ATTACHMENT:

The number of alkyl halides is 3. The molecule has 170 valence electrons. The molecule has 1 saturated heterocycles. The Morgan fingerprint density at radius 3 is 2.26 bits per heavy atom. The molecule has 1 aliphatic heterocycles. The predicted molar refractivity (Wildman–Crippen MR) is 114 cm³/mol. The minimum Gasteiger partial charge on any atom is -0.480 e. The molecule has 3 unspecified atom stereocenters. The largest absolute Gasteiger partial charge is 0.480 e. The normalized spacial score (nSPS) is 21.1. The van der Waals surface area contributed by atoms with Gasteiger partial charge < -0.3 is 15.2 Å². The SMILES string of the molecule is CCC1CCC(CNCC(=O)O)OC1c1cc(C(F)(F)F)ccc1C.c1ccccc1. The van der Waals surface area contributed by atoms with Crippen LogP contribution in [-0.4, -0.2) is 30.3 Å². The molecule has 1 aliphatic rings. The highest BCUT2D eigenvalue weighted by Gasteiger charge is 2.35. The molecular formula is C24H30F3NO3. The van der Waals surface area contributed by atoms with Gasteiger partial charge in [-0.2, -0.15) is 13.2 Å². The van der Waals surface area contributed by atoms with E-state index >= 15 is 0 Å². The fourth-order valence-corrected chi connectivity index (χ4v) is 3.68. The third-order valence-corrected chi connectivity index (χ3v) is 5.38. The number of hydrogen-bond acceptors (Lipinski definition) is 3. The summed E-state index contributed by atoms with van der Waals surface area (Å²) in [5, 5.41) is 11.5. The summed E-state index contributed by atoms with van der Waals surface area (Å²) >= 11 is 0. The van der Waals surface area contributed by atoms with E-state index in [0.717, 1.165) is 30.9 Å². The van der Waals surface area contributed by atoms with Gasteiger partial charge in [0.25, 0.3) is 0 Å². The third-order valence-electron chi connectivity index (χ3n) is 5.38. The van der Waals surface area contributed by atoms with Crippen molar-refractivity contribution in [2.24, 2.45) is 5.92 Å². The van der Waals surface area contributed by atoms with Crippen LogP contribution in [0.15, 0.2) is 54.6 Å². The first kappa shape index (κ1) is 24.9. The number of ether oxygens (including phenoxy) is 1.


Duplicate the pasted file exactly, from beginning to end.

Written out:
The number of alkyl halides is 3. The molecule has 170 valence electrons. The molecule has 1 saturated heterocycles. The Morgan fingerprint density at radius 3 is 2.26 bits per heavy atom. The molecule has 1 aliphatic heterocycles. The predicted molar refractivity (Wildman–Crippen MR) is 114 cm³/mol. The minimum Gasteiger partial charge on any atom is -0.480 e. The molecule has 3 unspecified atom stereocenters. The largest absolute Gasteiger partial charge is 0.480 e. The normalized spacial score (nSPS) is 21.1. The van der Waals surface area contributed by atoms with Gasteiger partial charge < -0.3 is 15.2 Å². The SMILES string of the molecule is CCC1CCC(CNCC(=O)O)OC1c1cc(C(F)(F)F)ccc1C.c1ccccc1. The van der Waals surface area contributed by atoms with Crippen LogP contribution in [-0.4, -0.2) is 30.3 Å². The molecule has 1 aliphatic rings. The highest BCUT2D eigenvalue weighted by Gasteiger charge is 2.35. The molecular formula is C24H30F3NO3. The van der Waals surface area contributed by atoms with Gasteiger partial charge in [-0.2, -0.15) is 13.2 Å². The van der Waals surface area contributed by atoms with E-state index >= 15 is 0 Å². The fourth-order valence-corrected chi connectivity index (χ4v) is 3.68. The third-order valence-corrected chi connectivity index (χ3v) is 5.38. The number of hydrogen-bond acceptors (Lipinski definition) is 3. The summed E-state index contributed by atoms with van der Waals surface area (Å²) in [5, 5.41) is 11.5. The summed E-state index contributed by atoms with van der Waals surface area (Å²) >= 11 is 0. The van der Waals surface area contributed by atoms with E-state index in [0.717, 1.165) is 30.9 Å². The van der Waals surface area contributed by atoms with Gasteiger partial charge in [0.25, 0.3) is 0 Å². The third-order valence-electron chi connectivity index (χ3n) is 5.38. The van der Waals surface area contributed by atoms with Crippen molar-refractivity contribution in [2.24, 2.45) is 5.92 Å². The van der Waals surface area contributed by atoms with Crippen LogP contribution in [0.15, 0.2) is 54.6 Å². The first kappa shape index (κ1) is 24.9. The number of ether oxygens (including phenoxy) is 1.